The 1952 military coup led by Colonel Gamal Abdel Nasser and his Free Officers Movement, which overthrew King Farouk, was meant to stabilize the country and stem the tide of the upsurge. The U.S. ambassador in Cairo predicted that the new junta could “save Egypt from the red tide” (quoted in Raymond Flower, From Napoleon to Nasser ). One of the Free Officers’ first acts upon coming to power was the grisly public execution of two leaders of a textile workers strike. They were arrested, condemned to death for “a grave crime against the state” and hanged on factory grounds. The Communists were banned, strikes were outlawed and a corporatist regime was set up to place the trade unions under state control.
Initially, Nasser’s Free Officers leaned toward the Western imperialists, who promised economic aid and financing for the construction of the Aswan High Dam. But the trickle of funds from the U.S. fell far short of what Nasser had anticipated. Frustrated, he appealed to the Soviet Union, souring relations with the West. In 1956, Egypt nationalized the Suez Canal, which generated revenues on the order of $100 million annually. Eager to make Nasser pay for this affront to their interests, Britain and France invaded Egypt, with Israel as a junior partner. But the invaders were forced to withdraw under pressure from the Soviets as well as from the U.S., which feared that its imperialist rivals would reoccupy a region it wished to dominate.
Standing up to the tripartite invasion won Nasser, with his nationalist rhetoric and socialist pretensions, wide adherence throughout the Near East and beyond. In the Spartacist tendency’s first article on the Near East in 1968, at a time when much of the Western left was hailing Nasser as a revolutionary, we addressed this myth:
“In the absence of a viable national bourgeoisie, many ex-colonial countries have seen the development of single-party dictatorships—led by the civil and military intelligentsia, based on national and social demagoguery—which seek to build the economic and social base for native capitalist exploitation. To do this in the face of world imperialism and domestic underdevelopment requires central control and the nationalization of major sectors. But statification of the economy by a bourgeois regime in no sense alters the capitalist character of a society. In this case it is merely symptomatic of the underdevelopment of the economies involved.”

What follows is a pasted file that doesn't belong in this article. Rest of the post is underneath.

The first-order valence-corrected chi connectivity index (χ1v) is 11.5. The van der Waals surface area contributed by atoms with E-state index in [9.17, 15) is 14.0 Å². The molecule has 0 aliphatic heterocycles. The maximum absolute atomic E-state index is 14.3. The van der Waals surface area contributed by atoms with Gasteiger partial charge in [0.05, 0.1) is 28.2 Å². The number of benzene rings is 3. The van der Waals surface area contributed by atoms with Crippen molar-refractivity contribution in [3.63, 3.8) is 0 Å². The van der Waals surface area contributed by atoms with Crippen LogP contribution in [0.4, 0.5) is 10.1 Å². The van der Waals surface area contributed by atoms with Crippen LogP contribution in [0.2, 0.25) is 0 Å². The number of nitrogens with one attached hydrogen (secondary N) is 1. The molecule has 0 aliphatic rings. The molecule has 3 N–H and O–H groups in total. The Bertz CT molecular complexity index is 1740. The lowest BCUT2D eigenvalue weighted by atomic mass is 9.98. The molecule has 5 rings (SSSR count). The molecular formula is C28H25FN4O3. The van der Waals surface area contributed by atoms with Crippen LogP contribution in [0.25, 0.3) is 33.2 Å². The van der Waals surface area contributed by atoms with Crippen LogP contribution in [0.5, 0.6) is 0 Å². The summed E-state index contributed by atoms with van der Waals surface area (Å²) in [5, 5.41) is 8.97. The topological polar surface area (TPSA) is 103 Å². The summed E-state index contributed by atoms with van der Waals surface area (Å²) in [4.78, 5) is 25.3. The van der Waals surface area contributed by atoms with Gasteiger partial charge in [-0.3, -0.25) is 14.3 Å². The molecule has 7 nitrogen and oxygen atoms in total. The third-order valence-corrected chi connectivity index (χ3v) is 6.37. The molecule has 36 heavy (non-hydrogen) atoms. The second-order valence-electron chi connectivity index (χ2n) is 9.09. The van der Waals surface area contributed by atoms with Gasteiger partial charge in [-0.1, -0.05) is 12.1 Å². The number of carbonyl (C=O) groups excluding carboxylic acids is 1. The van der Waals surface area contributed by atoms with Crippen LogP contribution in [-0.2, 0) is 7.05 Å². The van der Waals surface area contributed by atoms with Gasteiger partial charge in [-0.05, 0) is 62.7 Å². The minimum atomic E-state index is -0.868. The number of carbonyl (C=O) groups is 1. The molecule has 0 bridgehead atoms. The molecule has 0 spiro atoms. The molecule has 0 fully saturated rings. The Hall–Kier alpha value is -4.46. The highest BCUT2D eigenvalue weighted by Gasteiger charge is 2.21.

—“Arab-Israeli Conflict: Turn the Guns the Other Way,” Spartacist No. 11, March-April 1968
Nasser carried out an extensive nationalization of industry that allowed increased opportunities for employment, expansion of education, free health care and increased social benefits. Nasser’s limited land reform, intended to pressure large landowners to invest in nationalized industry, rallied poor peasants behind him, though it affected less than 10 percent of the cultivable land. Billions in Soviet aid were instrumental in furthering industrial development, including the gigantic Aswan High Dam, and helped improve the standard of living for sections of the population. Women benefited from job opportunities and education and were granted the right to vote—whatever that meant under military rule. Free birth control was made available through thousands of family planning centers, part of the regime’s aim to control population growth, which was straining the country’s limited resources.
By the mid 1960s, however, Egypt was in deep economic crisis. The promised prosperity never materialized. Instead, the “workers’ socialist gains” were served up in the form of IMF-dictated austerity measures delivered through rifle butts as widespread sit-ins and wildcat strikes were suppressed. Israel’s swift victory in the June 1967 Six Day War left the armies of Egypt, Syria and Jordan shattered and large parts of their territories occupied by Israel. This humiliating defeat exposed the fragile foundations of Nasser’s bourgeois regime and triggered an explosive mass reaction. Demonstrations of workers and students engulfed the country from Alexandria to Aswan. The regime was so discredited that Nasser’s right-hand man and army chief, Abdel Hakim Amer, committed suicide. Nasser himself offered to resign. The 1967 defeat signaled the downward spiral of Nasser’s “Arab socialism” scheme, though he did not live to see its final demise at the hands of his successor, Anwar el-Sadat.
Nasser was a bourgeois-nationalist strongman of the era when the U.S.-led Cold War against the Soviet Union allowed him some latitude to maneuver and seek funding from one side or the other (or, in Nasser’s case, both). Still, Nasser could not free Egypt from the control of the imperialists or transform the country into an industrial power. As the failure of both the Wafd and Nasser regimes testify, the indigenous bourgeoisies of the colonial and semicolonial world are incapable of achieving qualitative modernization in the imperialist epoch.
Stalinist Betrayal over Nasser
By the time Communism had again become a factor in the Egyptian working class in the early 1940s, the Soviet Union had undergone a political counterrevolution, bringing to power a parasitic bureaucratic caste led by J.V. Stalin. The Stalinists repudiated the Bolshevik program of international socialist revolution in favor of the nationalist dogma of “building socialism in one country.” This was a flat denial of the Marxist understanding that socialism—a society in which class divisions disappear in conditions of material abundance—can be built only on an international basis through destroying capitalist imperialism as a world system and surpassing its level of technological/industrial development and productivity.